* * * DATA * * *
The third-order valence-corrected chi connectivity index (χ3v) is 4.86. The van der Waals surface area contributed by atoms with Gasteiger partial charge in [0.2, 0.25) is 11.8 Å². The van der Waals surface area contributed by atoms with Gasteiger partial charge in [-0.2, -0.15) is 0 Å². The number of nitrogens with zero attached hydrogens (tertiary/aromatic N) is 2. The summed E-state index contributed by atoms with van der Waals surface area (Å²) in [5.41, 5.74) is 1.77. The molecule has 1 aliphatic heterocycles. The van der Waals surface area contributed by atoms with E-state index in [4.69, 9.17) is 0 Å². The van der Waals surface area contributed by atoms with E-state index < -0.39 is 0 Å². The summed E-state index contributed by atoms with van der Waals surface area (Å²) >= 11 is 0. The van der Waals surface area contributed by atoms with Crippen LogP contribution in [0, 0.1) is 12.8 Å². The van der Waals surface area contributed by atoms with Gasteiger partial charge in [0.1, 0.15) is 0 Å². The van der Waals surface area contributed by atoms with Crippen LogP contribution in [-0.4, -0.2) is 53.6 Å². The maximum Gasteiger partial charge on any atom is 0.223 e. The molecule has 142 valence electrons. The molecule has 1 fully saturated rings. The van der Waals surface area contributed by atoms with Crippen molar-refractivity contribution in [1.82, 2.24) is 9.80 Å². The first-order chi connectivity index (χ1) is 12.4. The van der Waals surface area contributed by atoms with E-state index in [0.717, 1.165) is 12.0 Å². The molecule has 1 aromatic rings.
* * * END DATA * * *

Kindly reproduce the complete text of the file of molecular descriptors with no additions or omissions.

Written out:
The third-order valence-corrected chi connectivity index (χ3v) is 4.86. The van der Waals surface area contributed by atoms with Gasteiger partial charge in [0.2, 0.25) is 11.8 Å². The van der Waals surface area contributed by atoms with Gasteiger partial charge in [-0.2, -0.15) is 0 Å². The number of nitrogens with zero attached hydrogens (tertiary/aromatic N) is 2. The summed E-state index contributed by atoms with van der Waals surface area (Å²) in [5.41, 5.74) is 1.77. The molecule has 1 aliphatic heterocycles. The van der Waals surface area contributed by atoms with E-state index in [4.69, 9.17) is 0 Å². The van der Waals surface area contributed by atoms with E-state index < -0.39 is 0 Å². The summed E-state index contributed by atoms with van der Waals surface area (Å²) >= 11 is 0. The van der Waals surface area contributed by atoms with Crippen LogP contribution in [0, 0.1) is 12.8 Å². The van der Waals surface area contributed by atoms with Gasteiger partial charge in [0.1, 0.15) is 0 Å². The van der Waals surface area contributed by atoms with Crippen LogP contribution in [-0.4, -0.2) is 53.6 Å². The maximum Gasteiger partial charge on any atom is 0.223 e. The molecule has 142 valence electrons. The molecule has 1 fully saturated rings. The van der Waals surface area contributed by atoms with Crippen molar-refractivity contribution in [1.82, 2.24) is 9.80 Å². The first-order chi connectivity index (χ1) is 12.4. The van der Waals surface area contributed by atoms with E-state index in [0.717, 1.165) is 12.0 Å². The molecule has 1 aromatic rings.